Differentiation is hard. That’s why there’s a lot of frustration about it in sales—VPs, execs and managers, all pulling their hair out because their teams are struggling to grab the right attention and communicate their value properly. The same questions are being asked in sales departments worldwide— “how can we distinguish ourselves from the competition?”, “how can we create a new storyline?”, and “how can we break through the noise?”


And it is noisy out there. More competition than ever for every deal, and a lot of that competition making a lot of the same noises. Buyers are getting the full force of that. Calls, emails, direct messages through social platforms and more—all day every day. That has a few implications for sales. It means that cold calling (or emailing unqualified or un-introduced leads) is probably more useless than ever. Your people might get lucky, but lucky won’t happen often enough to hit numbers. It means that they need to find new routes into key accounts, and that differentiation is no longer just the icing on the cake of a decent pitch—it needs to be absolutely foundational to the way that your people approach prospects.


Here’s the real kicker though—everyone is trying to differentiate themselves. EVERYONE.  And guess what? They’re all coming to the same conclusions as you are about how to feed that into engagement and sales strategies. They’re all pitching value rather than product. They’re all moving away from generic, head-down pitches and working with enablement teams to improve pitch tailoring and interaction with audiences. They’re all talking about owning their own data centres, all using impressive-sounding case studies to establish their credentials.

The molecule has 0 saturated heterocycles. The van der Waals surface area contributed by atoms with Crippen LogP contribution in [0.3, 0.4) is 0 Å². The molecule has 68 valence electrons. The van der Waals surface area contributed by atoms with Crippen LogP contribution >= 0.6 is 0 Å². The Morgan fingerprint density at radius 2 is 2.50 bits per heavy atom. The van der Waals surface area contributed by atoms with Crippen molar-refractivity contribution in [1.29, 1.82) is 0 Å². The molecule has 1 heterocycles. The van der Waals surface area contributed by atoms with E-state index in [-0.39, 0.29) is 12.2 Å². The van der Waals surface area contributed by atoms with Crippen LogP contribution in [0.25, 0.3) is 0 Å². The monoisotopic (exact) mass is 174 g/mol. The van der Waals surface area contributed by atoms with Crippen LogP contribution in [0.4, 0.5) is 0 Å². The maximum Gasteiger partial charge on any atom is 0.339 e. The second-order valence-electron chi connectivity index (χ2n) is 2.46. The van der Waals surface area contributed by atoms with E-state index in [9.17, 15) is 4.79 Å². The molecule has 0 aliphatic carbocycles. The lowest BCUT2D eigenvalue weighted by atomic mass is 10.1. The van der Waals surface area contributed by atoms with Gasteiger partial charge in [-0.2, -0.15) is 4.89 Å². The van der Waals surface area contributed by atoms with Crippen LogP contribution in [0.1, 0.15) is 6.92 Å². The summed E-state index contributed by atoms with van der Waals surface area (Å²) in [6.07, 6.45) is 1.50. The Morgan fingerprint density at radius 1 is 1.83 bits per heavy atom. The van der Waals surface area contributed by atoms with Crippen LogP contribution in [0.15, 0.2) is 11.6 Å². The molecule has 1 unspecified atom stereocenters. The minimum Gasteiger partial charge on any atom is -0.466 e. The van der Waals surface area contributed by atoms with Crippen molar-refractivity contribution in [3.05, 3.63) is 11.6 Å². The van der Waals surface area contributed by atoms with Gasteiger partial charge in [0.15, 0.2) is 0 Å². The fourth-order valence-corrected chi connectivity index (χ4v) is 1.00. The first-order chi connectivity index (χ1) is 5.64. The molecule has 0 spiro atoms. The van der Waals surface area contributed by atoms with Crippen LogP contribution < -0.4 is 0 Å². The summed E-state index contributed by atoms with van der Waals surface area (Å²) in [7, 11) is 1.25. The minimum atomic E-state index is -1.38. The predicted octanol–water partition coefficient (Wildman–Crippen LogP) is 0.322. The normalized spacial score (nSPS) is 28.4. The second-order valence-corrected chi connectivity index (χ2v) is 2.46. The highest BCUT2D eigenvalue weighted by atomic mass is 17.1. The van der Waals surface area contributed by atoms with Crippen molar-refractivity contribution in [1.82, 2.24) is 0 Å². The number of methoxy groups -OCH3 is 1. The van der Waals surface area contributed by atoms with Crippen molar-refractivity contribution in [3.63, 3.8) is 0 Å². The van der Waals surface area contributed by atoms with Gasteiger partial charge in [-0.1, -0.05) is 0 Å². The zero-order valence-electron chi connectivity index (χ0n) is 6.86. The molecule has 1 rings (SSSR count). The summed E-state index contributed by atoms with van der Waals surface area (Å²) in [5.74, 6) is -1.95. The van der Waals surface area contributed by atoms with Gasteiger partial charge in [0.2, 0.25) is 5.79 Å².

Enablement and leadership teams are so unimaginative in how they train differentiation that differentiation itself has become homogenised, boring, a new way of talking about the same old things. If everyone’s doing it then it ain’t differentiation.


That’s why changing what your people pitch just isn’t enough. You need to change how your people pitch.


If the ideas or the products are good, then it isn’t the messaging that needs changing—just how it is delivered, how their value is communicated. The same message, but delivered via a robust, usable, consistent presentation tool by a presenter who is confident, assured and compelling. Clarity and confidence can be real differentiators in themselves—trust me, a lot of salespeople still can’t pitch the basics with any confidence.


You need a new platform for message delivery, a new structure to presentation narratives, a new way of training and delivering compelling information. You need the information in that presentation to persuade and to stick, for presenters and audiences. You need a whiteboard strategy.


Communicating ideas visually taps into the oldest, fastest and most fundamental parts of the human brain. We evolved to understand the world visually, and 90% of the information we transmit to the brain is still visual. Used properly, visual aids can help aid understanding by up to 400%. People remember 8x more of what they see than what they hear.


Whiteboard strategies work. We’ve seen it in our work with some of the world’s best, most progressive, and highest grossing sales organisations. We’d love to talk to you about we can help you harness the true power of differentiation. Get in touch now, let’s talk.

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– Tom @WSL